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FUV Essentials: Rita Houston on Joni Mitchell

Rita Houston with Joni Mitchell (photo courtesy of Rita Houston, taken at "CBS This Morning" in January 1996)

Rita Houston with Joni Mitchell (photo courtesy of Rita Houston, taken at "CBS This Morning" in January 1996)


Writing about Joni Mitchell involves having to think about this world without her in it. Sure, she hasn’t written a new song or played a show in years, and certainly hasn’t had a positive thing to say about her life in the music industry. But still, she set the bar. She is the bar.

She describes herself as a painter derailed by circumstance. Imagine that. Has there ever been any moment cooler than Joni in "The Last Waltz," singing "Coyote" with her cigarettes tucked into her skirt? As a woman in the music industry, I find the use of the label "female" a curious thing: Bonnie Raitt as "a great female guitarist," Serena Wiliams as "a top female athlete," Joni Mitchell as "an influential female songwriter." Why do that? I believe Joni has wondered about that too. What does she need to do to simply be a "great songwriter?"

By her debut album she’d already written "Both Sides Now," The Circle Game," and "Urge for Going," songs that have stood the test of time and are deeply ingrained in American culture. And ever since those days she's been a huge influence on artists, male and female. Her songs have been covered by everyone from Prince to Judy Collins to James Blake to Hole and sampled by many too.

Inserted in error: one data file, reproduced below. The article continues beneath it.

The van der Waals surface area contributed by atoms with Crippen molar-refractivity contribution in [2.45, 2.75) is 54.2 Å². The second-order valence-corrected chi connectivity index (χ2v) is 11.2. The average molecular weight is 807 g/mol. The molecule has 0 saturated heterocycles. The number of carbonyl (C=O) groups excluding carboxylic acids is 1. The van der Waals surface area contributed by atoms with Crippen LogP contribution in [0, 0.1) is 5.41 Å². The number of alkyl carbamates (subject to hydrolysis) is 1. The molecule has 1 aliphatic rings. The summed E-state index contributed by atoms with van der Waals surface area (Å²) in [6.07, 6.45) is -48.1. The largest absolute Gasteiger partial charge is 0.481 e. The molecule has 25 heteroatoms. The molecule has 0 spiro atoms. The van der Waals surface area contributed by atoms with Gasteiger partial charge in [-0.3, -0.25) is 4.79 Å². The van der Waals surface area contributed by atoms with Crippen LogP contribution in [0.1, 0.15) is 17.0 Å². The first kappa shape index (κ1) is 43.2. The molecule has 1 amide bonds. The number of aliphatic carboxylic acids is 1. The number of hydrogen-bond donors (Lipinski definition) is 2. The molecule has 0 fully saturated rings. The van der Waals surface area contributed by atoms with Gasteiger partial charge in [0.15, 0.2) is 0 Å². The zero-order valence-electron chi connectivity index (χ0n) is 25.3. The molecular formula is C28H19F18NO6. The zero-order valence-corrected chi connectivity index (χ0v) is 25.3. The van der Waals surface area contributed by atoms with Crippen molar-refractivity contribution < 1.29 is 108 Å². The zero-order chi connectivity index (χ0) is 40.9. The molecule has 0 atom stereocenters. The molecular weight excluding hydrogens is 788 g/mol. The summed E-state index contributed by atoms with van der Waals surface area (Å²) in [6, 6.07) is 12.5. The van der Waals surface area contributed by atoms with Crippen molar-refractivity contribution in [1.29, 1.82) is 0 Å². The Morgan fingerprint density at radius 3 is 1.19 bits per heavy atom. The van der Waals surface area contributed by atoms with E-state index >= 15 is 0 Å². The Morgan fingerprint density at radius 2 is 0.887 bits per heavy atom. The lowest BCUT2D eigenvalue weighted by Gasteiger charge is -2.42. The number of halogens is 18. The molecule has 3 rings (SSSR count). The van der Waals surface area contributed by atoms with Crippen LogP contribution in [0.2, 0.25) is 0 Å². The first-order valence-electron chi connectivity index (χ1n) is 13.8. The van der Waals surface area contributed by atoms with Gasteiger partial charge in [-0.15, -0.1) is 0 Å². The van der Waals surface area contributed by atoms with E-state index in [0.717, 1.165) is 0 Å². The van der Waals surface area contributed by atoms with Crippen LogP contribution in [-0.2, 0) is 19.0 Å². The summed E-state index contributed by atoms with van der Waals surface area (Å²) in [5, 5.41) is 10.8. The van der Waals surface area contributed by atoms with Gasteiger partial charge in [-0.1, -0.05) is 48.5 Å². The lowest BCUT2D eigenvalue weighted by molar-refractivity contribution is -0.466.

It is the work of artists to describe the human condition. Joni overcame adversity in her life, struggling with polio as a child, and living in remote and lonely places. She's credited, as much as any man, with unlocking confessional truth in songwriting, sharing her personal pain in a way that people could relate to universally. She's always had the words to describe deep emotions, the feelings that leave all of us non-poets speechless. How many of us have written Joni lyrics in a card to a lover or friend?

"I could drink a case of you."

I first got into Joni in college in the late '70s—which sounds like a cliché. Who didn’t have worn out copies of Clouds, Ladies of the Canyon and of course Blue in their vinyl collections? How many baby girls have been named Amelia? I've been lucky enough to meet Joni twice. The first time was at the legendary (and infamous) Fez show in November 1995. I brought her a copy of what was my favorite CD at the time, the Cesaria Evora debut.

The second time was at a taping of a Joni segment at "CBS This Morning" in January 1996—a whole hour of conversation and performance with Joni. I even got to ask a question on TV from the audience (around the 11:17 mark in the video). After the taping we got to go backstage and say hi and this picture, above, was snapped.

Imagine this world without Joni songs, imagine this world without Joni. I can’t. I just can’t.